On a morning when the rains drenching Southern California finally paused, PBS President Paula Kerger unveiled a multiplatform initiative on the climate crisis that will launch this spring.
Led by Nova, Climate Across America will marshal two new documentaries from the science unit at GBH in Boston with localized content created by station partners.
“We’re looking at how humans impact the environment and the planet’s ecology, but what makes our approach distinct is our focus on solutions,” Kerger said Monday during her executive session at the Television Critics Association Winter Press Tour. “Across our programs, we examine how people can make a difference, from conservation efforts to economic and technological innovations.”
“As we’ve seen in California over this last week, perhaps nothing is a greater threat than our changing climate,” Kerger said. “And so we’re called to act.” She described the initiative as an “unprecedented multiyear effort to focus on our changing climate.”
Though many of the shows premiere in April to coincide with Earth Day on April 22, Kerger pointed to additional series coming to PBS this summer, including a new season of America Outdoors with Baratunde Thurston.
Jam-packed day for critics
PBS is one of the last networks to stage presentations at TCA’s Winter Press Tour, which began Jan. 9 with Paramount+. With her executive session, Kerger became only the second television executive to field reporters’ questions during the 10-day tour. With the exception of John Landgraf, chairman of FX content and FX productions, all of the other TV executives appearing at TCA read prepared statements, then segued into panels about shows.
During its first day at TCA, PBS packed 10 press conferences and a concert performance into its first in-person press tour since January 2020. Featured programs included The Great American Recipe, which returns for a second season June 19; historical documentaries; independent films; and performance specials.
Amna Nawaz and Geoff Bennett, co-anchors of PBS NewsHour, appeared at the tour to reflect on their careers and their new roles. And musicians Herbie Hancock and Annie Lennox described their respect for pioneering singer/songwriter Joni Mitchell, who will receive the Library of Congress Gershwin Prize for Popular Song during a March 31 PBS awards special. Hancock and Lennox both pay tribute to Mitchell’s legacy and influence by performing in the special.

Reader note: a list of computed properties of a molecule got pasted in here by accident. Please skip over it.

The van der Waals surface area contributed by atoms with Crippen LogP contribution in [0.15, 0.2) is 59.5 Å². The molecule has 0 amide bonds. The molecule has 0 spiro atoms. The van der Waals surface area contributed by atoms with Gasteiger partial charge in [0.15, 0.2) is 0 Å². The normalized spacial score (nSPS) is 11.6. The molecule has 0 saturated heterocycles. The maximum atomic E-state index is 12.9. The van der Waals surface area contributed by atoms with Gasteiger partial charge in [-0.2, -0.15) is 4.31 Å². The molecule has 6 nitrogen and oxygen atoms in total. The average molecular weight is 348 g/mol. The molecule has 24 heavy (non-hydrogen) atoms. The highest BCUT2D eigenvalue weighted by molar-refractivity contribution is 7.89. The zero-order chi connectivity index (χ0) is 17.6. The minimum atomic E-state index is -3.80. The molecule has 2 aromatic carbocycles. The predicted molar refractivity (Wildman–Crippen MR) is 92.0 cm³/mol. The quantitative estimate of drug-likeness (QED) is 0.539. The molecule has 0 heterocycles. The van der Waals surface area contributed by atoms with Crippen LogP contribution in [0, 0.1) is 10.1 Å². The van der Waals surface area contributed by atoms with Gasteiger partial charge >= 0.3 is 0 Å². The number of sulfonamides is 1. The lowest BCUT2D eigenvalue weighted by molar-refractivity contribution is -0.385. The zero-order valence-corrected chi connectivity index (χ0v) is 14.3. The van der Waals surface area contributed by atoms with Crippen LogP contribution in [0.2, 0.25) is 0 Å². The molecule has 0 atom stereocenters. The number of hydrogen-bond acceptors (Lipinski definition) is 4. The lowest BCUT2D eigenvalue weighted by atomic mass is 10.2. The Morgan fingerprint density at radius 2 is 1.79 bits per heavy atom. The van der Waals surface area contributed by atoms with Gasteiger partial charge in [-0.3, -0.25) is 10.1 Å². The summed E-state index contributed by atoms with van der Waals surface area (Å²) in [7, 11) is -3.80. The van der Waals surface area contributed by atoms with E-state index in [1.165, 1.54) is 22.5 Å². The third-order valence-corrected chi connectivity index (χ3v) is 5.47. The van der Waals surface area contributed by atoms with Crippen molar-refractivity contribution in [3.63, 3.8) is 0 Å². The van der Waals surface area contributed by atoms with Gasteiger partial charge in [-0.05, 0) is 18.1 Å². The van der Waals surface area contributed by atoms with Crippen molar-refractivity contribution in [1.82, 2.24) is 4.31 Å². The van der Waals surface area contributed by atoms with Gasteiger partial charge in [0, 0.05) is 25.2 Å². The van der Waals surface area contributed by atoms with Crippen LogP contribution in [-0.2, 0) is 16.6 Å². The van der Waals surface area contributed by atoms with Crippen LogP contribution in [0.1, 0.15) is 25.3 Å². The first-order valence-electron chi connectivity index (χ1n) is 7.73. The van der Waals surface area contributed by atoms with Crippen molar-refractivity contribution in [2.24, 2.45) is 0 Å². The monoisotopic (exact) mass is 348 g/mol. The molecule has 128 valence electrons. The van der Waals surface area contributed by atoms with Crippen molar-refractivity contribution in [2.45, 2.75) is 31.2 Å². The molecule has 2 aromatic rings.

Within this eclectic mix of upcoming shows, PBS’ overarching theme for its first day of the tour was programming about the environment, including:
— American Experience, “The Sun Queen,” debuting April 4. The documentary by Amanda Pollak chronicles the inventions of chemical engineer Mária Telkes, a trailblazer in developing solar energy technology who designed the world’s first solar-heated home in 1948. Telkes recognized the power of this sustainable energy but faced rampant sexism.
“What was interesting in researching this film is that you go back to 1884,” when the first solar panels were made, Pollak said. Telkes became interested in harnessing the sun’s power early on “and had this vision because she knew that we needed another form of energy. And yet, it was basically pushed to the side as soon as there was a sense of abundance. … It really feels like a cautionary tale in that sense because right now, we’re, again, at a moment of conservation and of recognition of scarcity,” Pollak said.
— “Weathering the Future,” an April 12 Nova documentary that leads the Climate Across America campaign. It examines how global climate change is creating catastrophic weather systems in the U.S. and looks at how people are coping.
— Changing Planet II, airing April 19. In the second of seven planned installments from this series, conservation scientist M. Sanjayan hosts episodes from Australia, charting the country’s climate crises and exploring potential solutions.
— “Chasing Carbon Zero,” debuting April 26. The second Nova documentary for Climate Across America looks at how the U.S. is working toward the goal of having no carbon pollution within 27 years.
Kerger mentioned additional prime-time series coming to PBS in the summer and fall. In Human Footprint, a six-part documentary series premiering July 5, Princeton University biologist and professor Shane Campbell-Staton examines people’s effects on the planet. Evolution Earth, five episodes detailing how animals, people, and the planet are evolving, airs in the fall.
In addition, PBS Terra, the PBS Digital Studios home for science and nature shows, plans more of Weathered, which explains extreme weather in clear terms in roughly 10-minute episodes. “We geek out,” said host Maiya May during a session devoted to PBS Digital Studios. “We get into the numbers, the complex concepts, so … our show is aimed more for the older crowd,” May said. “But we’re very intentional about making that content very digestible.”
And NBC meteorologist Al Roker is working on Weather Hunters, an animated series “designed to support kids’ curiosity about the natural world and further young viewers’ knowledge of earth science,” Kerger said.
The day ended with a performance by Corbin Bleu, who shot to fame as a kid in High School Musical, and Nova Y. Payton, from 3 Mo’ Divas. Both sang numbers from Black Broadway: A Proud History, A Limitless Future, airing Feb. 28.
During press tour appearances, actors often comment about TCA members not applauding, which they refrain from doing because the sessions are press conferences. But during the evening performance promoting the Feb. 28 special Black Broadway: A Proud History, A Limitless Future, Payton earned an ovation after belting out “And I Am Telling You” from The Color Purple.
Correction: An earlier version of this article reported the incorrect premiere date for the second season of Great American Recipe. It debuts June 19, not June 15.